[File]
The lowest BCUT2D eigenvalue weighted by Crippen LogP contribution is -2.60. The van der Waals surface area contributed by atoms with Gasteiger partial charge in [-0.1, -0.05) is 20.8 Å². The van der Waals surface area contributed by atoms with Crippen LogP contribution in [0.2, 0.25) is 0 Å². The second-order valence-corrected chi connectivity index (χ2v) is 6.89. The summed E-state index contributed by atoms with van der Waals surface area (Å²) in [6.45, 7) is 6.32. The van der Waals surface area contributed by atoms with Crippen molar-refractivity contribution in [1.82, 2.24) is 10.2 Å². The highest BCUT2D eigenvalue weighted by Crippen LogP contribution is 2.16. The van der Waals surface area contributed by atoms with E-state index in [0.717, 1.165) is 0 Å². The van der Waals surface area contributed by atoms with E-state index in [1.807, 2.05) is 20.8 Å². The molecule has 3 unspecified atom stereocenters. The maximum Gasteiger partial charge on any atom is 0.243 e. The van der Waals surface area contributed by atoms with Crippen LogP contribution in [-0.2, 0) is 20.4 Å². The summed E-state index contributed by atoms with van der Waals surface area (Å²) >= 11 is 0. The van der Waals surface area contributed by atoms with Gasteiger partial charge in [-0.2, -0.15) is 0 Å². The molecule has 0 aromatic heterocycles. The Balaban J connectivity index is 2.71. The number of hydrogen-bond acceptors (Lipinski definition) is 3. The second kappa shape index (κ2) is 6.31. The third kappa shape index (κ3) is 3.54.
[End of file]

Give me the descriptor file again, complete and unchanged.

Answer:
The lowest BCUT2D eigenvalue weighted by Crippen LogP contribution is -2.60. The van der Waals surface area contributed by atoms with Gasteiger partial charge in [-0.1, -0.05) is 20.8 Å². The van der Waals surface area contributed by atoms with Crippen LogP contribution in [0.2, 0.25) is 0 Å². The second-order valence-corrected chi connectivity index (χ2v) is 6.89. The summed E-state index contributed by atoms with van der Waals surface area (Å²) in [6.45, 7) is 6.32. The van der Waals surface area contributed by atoms with Crippen molar-refractivity contribution in [1.82, 2.24) is 10.2 Å². The highest BCUT2D eigenvalue weighted by Crippen LogP contribution is 2.16. The van der Waals surface area contributed by atoms with E-state index in [0.717, 1.165) is 0 Å². The van der Waals surface area contributed by atoms with E-state index in [1.807, 2.05) is 20.8 Å². The molecule has 3 unspecified atom stereocenters. The maximum Gasteiger partial charge on any atom is 0.243 e. The van der Waals surface area contributed by atoms with Crippen LogP contribution in [-0.2, 0) is 20.4 Å². The summed E-state index contributed by atoms with van der Waals surface area (Å²) >= 11 is 0. The van der Waals surface area contributed by atoms with Gasteiger partial charge in [-0.2, -0.15) is 0 Å². The molecule has 0 aromatic heterocycles. The Balaban J connectivity index is 2.71. The number of hydrogen-bond acceptors (Lipinski definition) is 3. The second kappa shape index (κ2) is 6.31. The third kappa shape index (κ3) is 3.54.